For Do Something Awards Semi-Finalist Jaclyn Murphy, helping kids with brain tumors is a very personal cause. She was diagnosed with a brain tumor when she was nine. Her struggle didn't stop Jaclyn's love of lacrosse. Therefore, her coach reached out to the Northwestern Women’s Lacrosse Team, and the team immediately showed support. The athletes texted her and sent care packages to Jaclyn during her treatment.
Inspired by experience, Jaclyn founded her own organization. Friends of Jaclyn aims to connect young people battling brain tumors with collegiate sports teams. Talk about a team of supporters! Here's what Jaclyn has to say about her project.
1. How did you feel when your first learned of the problem you are addressing?
Since I am a brain tumor survivor, I know first hand the struggles that all the children who have been diagnosed with this insidious disease. I felt that it was so important to allow other children who are battling a brain tumor the opportunity to receive the love, support, and friendship that I received. Quality of life prolongs life and since there is only a 30% survival rate, every day is a gift and being happy and having fun will give these children the happiness they deserve.
2. How do you feel about it now?
I feel that it is necessary for these children to be a part of a team where they can take their minds off of what they are going through, as they fight for their lives. I am surprised that there are so many children who have been dealt with this disease. Starting Friends of Jaclyn has opened my eyes to see how many children are faced with a similar diagnosis and that they may not survive.
3. What person or experience sticks with you from when you first started your project?
The experience would be when I was waiting to see my doctor at Sloan and a little girl asked me who I kept texting, since I was receiving many text messages from my “big sisters.” When she was called in to see her doctor, it was then that I said to my dad, “you have to get her a team, too.” My dad realized the positive effects my team had on my health and he decided that I was right and helped me to form the Friends of Jaclyn foundation.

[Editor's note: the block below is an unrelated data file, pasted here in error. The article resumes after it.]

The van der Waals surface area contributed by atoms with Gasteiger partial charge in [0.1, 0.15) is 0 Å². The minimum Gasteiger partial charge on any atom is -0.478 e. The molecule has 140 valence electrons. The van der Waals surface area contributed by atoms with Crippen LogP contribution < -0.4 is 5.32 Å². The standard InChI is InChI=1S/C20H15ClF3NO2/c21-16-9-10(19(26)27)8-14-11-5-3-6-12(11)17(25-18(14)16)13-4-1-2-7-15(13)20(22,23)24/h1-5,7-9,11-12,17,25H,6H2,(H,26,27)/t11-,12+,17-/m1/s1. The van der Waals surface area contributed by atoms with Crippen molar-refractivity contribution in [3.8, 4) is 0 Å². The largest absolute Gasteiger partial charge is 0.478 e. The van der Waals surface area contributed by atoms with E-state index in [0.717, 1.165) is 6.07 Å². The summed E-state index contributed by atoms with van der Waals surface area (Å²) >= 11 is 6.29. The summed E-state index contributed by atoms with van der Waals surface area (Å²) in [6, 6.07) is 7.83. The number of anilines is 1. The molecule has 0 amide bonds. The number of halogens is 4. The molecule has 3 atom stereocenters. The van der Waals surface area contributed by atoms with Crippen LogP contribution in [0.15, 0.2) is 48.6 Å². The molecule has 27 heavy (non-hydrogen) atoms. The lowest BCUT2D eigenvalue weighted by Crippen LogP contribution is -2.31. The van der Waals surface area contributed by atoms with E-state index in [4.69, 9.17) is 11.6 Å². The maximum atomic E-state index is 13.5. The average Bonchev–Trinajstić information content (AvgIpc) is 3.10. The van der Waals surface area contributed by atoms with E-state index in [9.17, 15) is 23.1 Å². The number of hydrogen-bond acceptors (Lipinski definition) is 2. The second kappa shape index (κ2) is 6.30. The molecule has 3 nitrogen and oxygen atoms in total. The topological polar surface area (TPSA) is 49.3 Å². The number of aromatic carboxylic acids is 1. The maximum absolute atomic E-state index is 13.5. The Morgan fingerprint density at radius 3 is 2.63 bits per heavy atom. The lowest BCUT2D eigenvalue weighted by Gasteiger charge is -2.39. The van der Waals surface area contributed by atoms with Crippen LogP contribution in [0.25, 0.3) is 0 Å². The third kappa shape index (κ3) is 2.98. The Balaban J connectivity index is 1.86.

4. Who or what is your inspiration to keep going?
My mom has been my rock, my best friend, and helped me through my decisions during my diagnosis and through life. My little sister, Taryn, who is not so little, had helped me to bring a lighter side to what I was going through and always making me laugh and supporting me throughout my journey.
5. What was the most difficult roadblock you faced when you tried to start your project or when your were growing it?
The most difficult roadblock was getting in touch with coaches and teams and trying to share my story and how it impacted my life. Also, the parents weren’t sure of what we were doing. After all, their main goal is getting their child well so when I would approach them they weren’t sure what it was all about. It was a slow process, until my story was featured in a NY times article and things exploded from there.
6. What’s been the biggest lesson through the process?
To never give up—I have learned that from having survived a brain tumor and I realized that I have a special purpose. There is no question that we need more research. I am hopeful that one of the team members of the children will find a cure, as many are premed students. In the meantime, I want the children to experience happiness, love, support, and friendship. I know first hand that quality of life prolongs life.
7. What has surprised you the most about the journey that has taken you here today?
How many children have this disease and how many children I am able to help and bring happiness to their hearts and lives.
8. What advice do you have for other young leaders who are having a tough time getting their ideas off of the ground?
Never give up on your dream. Keep working towards your goals and don’t listen to people who are negative and tell you that it can’t be done.
9. If you could have done one thing differently based on what you know now, what would it be and why?
I trusted some people thinking they really wanted to help when they really wanted the glory. It wasn’t from their hearts.
10. What’s next for your project?
Friends of Jaclyn had a house donated to my foundation. It needs so much work. Once enough money is raised, I would like to have a Friends of Jaclyn home as a respite for the children and their families. I would also like a memory garden for all the children who have passed. FOJ has had 74 children who have passed away from a brain tumor.
11. If you could have any celebrity film a PSA for your organization, who would it be and why?
I have two favorites, Taylor Swift and Beyonce. I am going to choose Beyonce because it was her songs during my initial diagnosis that lifted my spirits. I would listen to her music while at Sloan awaiting to see my doctors or when I felt alone. When I couldn’t even walk, I would picture myself dancing to her music, which was so upbeat and positive.
What Can You Do?
Learn more about all of the Do Something Awards Semi-Finalists.